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Norman Matloff

The old empathetic adage, ``Walk a mile in their shoes,'' asks that one imagine the difficulties others may face. This suggests a new ML counterfactual fairness criterion, based on a \textit{group} level: How would members of a nonprotected group fare if their group were subject to conditions in some protected group? Instead of asking what sentence would a particular Caucasian convict receive if he were Black, take that notion to entire groups; e.g. how would the average sentence for all White convicts change if they were Black, but with their same White characteristics, e.g. same number of prior convictions? We frame the problem and study it empirically, for different datasets. Our approach also is a solution to the problem of covariate correlation with sensitive attributes.

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Norman Matloff, Wenxi Zhang

A number of methods have been introduced for the fair ML issue, most of them complex and many of them very specific to the underlying ML moethodology. Here we introduce a new approach that is simple, easily explained, and potentially applicable to a number of standard ML algorithms. Explicitly Deweighted Features (EDF) reduces the impact of each feature among the proxies of sensitive variables, allowing a different amount of deweighting applied to each such feature. The user specifies the deweighting hyperparameters, to achieve a given point in the Utility/Fairness tradeoff spectrum. We also introduce a new, simple criterion for evaluating the degree of protection afforded by any fair ML method.

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Xi Cheng, Bohdan Khomtchouk, Norman Matloff, Pete Mohanty

Despite the success of neural networks (NNs), there is still a concern among many over their "black box" nature. Why do they work? Here we present a simple analytic argument that NNs are in fact essentially polynomial regression models. This view will have various implications for NNs, e.g. providing an explanation for why convergence problems arise in NNs, and it gives rough guidance on avoiding overfitting. In addition, we use this phenomenon to predict and confirm a multicollinearity property of NNs not previously reported in the literature. Most importantly, given this loose correspondence, one may choose to routinely use polynomial models instead of NNs, thus avoiding some major problems of the latter, such as having to set many tuning parameters and dealing with convergence issues. We present a number of empirical results; in each case, the accuracy of the polynomial approach matches or exceeds that of NN approaches. A many-featured, open-source software package, polyreg, is available.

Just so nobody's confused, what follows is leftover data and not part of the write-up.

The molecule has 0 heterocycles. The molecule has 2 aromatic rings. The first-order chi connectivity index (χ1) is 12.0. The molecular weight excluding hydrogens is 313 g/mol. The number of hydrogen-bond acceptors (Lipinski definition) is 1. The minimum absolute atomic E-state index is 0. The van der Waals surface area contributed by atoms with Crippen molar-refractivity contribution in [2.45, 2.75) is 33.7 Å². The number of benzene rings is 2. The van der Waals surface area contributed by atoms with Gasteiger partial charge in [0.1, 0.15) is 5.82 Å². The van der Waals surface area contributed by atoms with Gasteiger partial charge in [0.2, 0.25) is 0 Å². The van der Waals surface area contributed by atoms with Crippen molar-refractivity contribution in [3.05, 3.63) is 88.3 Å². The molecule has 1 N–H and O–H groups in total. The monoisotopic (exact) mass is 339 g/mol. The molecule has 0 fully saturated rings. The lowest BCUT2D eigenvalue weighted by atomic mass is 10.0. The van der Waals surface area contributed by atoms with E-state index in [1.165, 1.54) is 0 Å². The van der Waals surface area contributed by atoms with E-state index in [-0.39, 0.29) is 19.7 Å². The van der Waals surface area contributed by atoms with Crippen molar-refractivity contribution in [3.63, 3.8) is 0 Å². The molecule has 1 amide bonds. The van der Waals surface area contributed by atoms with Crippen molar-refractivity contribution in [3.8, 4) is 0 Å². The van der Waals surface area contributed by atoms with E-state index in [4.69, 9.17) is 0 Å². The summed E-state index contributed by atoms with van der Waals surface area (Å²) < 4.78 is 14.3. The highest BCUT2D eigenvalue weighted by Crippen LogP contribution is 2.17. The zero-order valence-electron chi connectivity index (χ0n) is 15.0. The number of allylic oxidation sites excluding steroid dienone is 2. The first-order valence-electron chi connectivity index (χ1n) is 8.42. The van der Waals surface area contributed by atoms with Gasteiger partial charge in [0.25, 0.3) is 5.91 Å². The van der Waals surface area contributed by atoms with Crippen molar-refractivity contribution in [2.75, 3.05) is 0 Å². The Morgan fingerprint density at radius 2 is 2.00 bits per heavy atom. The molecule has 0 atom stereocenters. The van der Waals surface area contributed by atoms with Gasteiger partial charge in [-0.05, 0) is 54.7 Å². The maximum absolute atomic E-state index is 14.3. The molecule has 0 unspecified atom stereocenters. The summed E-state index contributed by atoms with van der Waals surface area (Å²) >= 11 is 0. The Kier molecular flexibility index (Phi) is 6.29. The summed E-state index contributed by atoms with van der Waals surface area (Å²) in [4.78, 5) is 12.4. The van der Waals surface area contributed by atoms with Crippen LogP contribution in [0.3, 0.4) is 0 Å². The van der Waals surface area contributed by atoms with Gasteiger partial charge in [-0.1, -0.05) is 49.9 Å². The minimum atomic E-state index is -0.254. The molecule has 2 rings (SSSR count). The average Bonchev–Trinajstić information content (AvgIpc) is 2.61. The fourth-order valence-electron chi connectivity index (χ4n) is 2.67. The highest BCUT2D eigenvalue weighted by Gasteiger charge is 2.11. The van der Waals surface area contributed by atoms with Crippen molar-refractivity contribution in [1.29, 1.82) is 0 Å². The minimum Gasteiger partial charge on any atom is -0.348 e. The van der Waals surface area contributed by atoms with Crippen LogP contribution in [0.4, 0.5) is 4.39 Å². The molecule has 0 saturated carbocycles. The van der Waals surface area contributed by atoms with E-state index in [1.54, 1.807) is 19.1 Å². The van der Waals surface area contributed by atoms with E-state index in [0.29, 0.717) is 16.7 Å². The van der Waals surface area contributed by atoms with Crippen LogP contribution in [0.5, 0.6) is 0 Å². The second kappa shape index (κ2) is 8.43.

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Norman Matloff

Work in the classification literature has shown that in computing a classification function, one need not know the class membership of all observations in the training set; the unlabeled observations still provide information on the marginal distribution of the feature set, and can thus contribute to increased classification accuracy for future observations. The present paper will show that this scheme can also be used for the estimation of class prior probabilities, which would be very useful in applications in which it is difficult or expensive to determine class membership. Both parametric and nonparametric estimators are developed. Asymptotic distributions of the estimators are derived, and it is proven that the use of the unlabeled observations does reduce asymptotic variance. This methodology is also extended to the estimation of subclass probabilities.

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